Sunday, June 17, 2007

My New Friend, A Lonely Dove

This is the kind of self-indulgent entries that blogs are famous for.

As I was walking up my very long and steep driveway this morning, a dove flew in front of me. I live high up in the Rocky Mountains, surrounded by national forest. Doves are not native around here. A couple of hours later, I'd made a new friend, who you can see sitting on my shoulder.

I called over to my neighbor, who once had brough up some doves from Denver. He told me that this last, lonely dove had been hanging around there, but he was afraid that it would soon become Red tailed Hawk food.

Perhaps my new friend figures that if its friends with me, then the hawk won't get it. I hope she's right, because after getting a expert ear cleaning from her, I'm starting to like this bird.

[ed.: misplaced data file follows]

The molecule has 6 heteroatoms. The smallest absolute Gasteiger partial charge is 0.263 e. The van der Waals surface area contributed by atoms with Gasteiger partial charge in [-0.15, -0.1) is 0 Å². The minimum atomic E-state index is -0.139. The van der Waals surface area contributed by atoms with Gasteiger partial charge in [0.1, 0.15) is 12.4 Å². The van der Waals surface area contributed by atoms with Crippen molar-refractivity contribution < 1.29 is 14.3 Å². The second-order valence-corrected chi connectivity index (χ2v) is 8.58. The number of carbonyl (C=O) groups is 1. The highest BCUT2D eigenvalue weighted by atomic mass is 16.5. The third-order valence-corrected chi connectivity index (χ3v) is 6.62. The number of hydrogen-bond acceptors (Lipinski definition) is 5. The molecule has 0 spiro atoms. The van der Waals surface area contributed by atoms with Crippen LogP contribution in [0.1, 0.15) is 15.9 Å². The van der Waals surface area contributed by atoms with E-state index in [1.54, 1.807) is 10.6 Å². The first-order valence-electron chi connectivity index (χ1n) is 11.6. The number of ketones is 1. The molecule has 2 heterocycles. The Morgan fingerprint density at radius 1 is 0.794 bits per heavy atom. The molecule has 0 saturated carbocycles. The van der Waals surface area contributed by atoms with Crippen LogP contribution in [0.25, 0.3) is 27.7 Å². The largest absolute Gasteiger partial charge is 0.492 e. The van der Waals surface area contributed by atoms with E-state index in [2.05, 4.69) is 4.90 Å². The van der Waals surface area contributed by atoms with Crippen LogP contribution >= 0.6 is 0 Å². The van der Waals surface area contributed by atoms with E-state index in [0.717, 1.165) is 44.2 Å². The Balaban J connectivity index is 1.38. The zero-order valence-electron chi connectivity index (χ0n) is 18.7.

Saturday, June 16, 2007

The Grand Yellow Green Pollen Cloud Finali

There are some hazards to living high up in the Rockies that you don't find out about until you're actually living here.

In the winter, there are the large stinging clouds of swirling snow.

Right now, we are just coming to the end to the large gritty clouds of yellow green pine pollen. ON warm days (>80 F) like today the pine pollen gets ready in the calm morning air.

Then, as the first gust of afternoon wind blow across the hillside, the pollen takes flight, and forms huge yellow green clouds.

These clouds coat everything with a thick, gritty, yellow-green coat. This pollen keeps blowing around until it is finally washed down by a afternoon thunderstorm, like we just had.

We had similar situation last weekend. The whole process was interrupted by a cold snap that we had right after the weekend.

Hopefully, this is the end of pollen season. It takes weeks for the pollen coat to disappear from surfaces.

Friday, June 08, 2007

Finally back online

In my previous post I mentioned a bad wind storm. It knocked out our internet connection shortly after the post until this morning.